As NATO continues to pound communications sites, factories and other so-called military targets in Yugoslavia, the Serb news agency Tanjug reports today that NATO attacks overnight have killed or injured at least 12 people in Serbia’s third-largest city, Nis. This comes just one day after NATO reluctantly admitted having hit a civilian convoy in Kosovo last week that killed over 70 Kosovar Albanians–NATO had previously said that its planes had accidentally hit a tractor with civilians that was part of a military convoy. And as civilian casualties and environmental destruction caused by the bombings mount, so does the international call for an alternative to war in Yugoslavia. This past weekend, thousands of peace activists demonstrated in NATO countries against the bombings.
Yesterday off the air, we spoke with a veteran peace activist in Belgrade from the feminist peace group "Women in Black," who told us that the peace movement in Yugoslavia has had to go underground and in many cases, activists are no longer getting together for fear of reprisals. Two weeks ago, the activist said, the Serb government passed a series of "war laws" that forbid people from getting together publicly. After the murder of a well-known opposition editor in Belgrade last week, human rights groups and peace activists are more afraid than ever to speak out–they say that while they encourage people to protest NATO bombings against their country, they cannot voice their opposition to militarism and human rights abuses within Yugoslavia. So chapters of "Women in Black" in other countries are speaking on their behalf.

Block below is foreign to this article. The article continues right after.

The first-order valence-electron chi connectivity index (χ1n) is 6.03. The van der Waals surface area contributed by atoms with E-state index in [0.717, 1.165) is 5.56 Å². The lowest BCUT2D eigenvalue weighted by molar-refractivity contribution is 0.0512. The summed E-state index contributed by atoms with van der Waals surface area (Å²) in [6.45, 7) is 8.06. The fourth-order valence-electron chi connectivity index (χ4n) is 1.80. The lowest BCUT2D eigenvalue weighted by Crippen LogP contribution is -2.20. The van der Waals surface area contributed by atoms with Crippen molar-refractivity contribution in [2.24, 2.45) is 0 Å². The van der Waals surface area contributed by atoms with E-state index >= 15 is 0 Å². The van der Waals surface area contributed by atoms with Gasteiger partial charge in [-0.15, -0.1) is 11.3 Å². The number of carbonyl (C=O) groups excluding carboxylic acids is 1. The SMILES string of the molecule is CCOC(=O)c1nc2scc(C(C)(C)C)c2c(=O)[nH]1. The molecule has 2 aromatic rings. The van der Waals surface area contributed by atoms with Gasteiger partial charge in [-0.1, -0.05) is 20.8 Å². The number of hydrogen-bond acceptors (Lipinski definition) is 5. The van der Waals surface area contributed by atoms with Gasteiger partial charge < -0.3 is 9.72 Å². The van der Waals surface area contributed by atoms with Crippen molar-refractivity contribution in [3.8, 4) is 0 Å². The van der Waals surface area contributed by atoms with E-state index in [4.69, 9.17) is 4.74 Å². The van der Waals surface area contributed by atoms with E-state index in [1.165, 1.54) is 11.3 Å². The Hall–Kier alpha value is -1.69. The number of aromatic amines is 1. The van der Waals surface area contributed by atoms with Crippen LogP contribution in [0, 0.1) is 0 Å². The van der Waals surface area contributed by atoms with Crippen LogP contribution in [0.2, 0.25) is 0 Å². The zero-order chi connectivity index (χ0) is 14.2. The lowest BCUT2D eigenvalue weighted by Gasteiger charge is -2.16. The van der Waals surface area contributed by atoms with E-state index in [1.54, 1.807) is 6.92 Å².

- Cynthia Cockburn, from the British chapter of the feminist peace group "Women in Black," which also has a group in Belgrade. Speaking from London.
- Michel Colon, writer and journalist who was beaten up by the Belgian police after he demonstrated in front of NATO headquarters this past April 3rd. Speaking from Brussels, Belgium.
- Niko Vokovaser, Dutch representative of the Global Reflection Foundation, an international organization that deals with global issues such as war and peace and the impact of the global economy on communities. He is organizing several protests in Amsterdam and in The Hague.
- Hugh Stevens, from the Institute for Independence Studies, peace activist and organizer for a demonstration held this past weekend at Trafalgar Square in London against the U.S.-British bombings in Iraq, and for the lifting of the economic sanctions against Iraq. It included Member of Parliament Tony Benn for the Labor Party and former U.N. Deputy Secretary General Dennis Halliday. Although the protest was called for Iraq, the rally also denounced the NATO attack against Yugoslavia.
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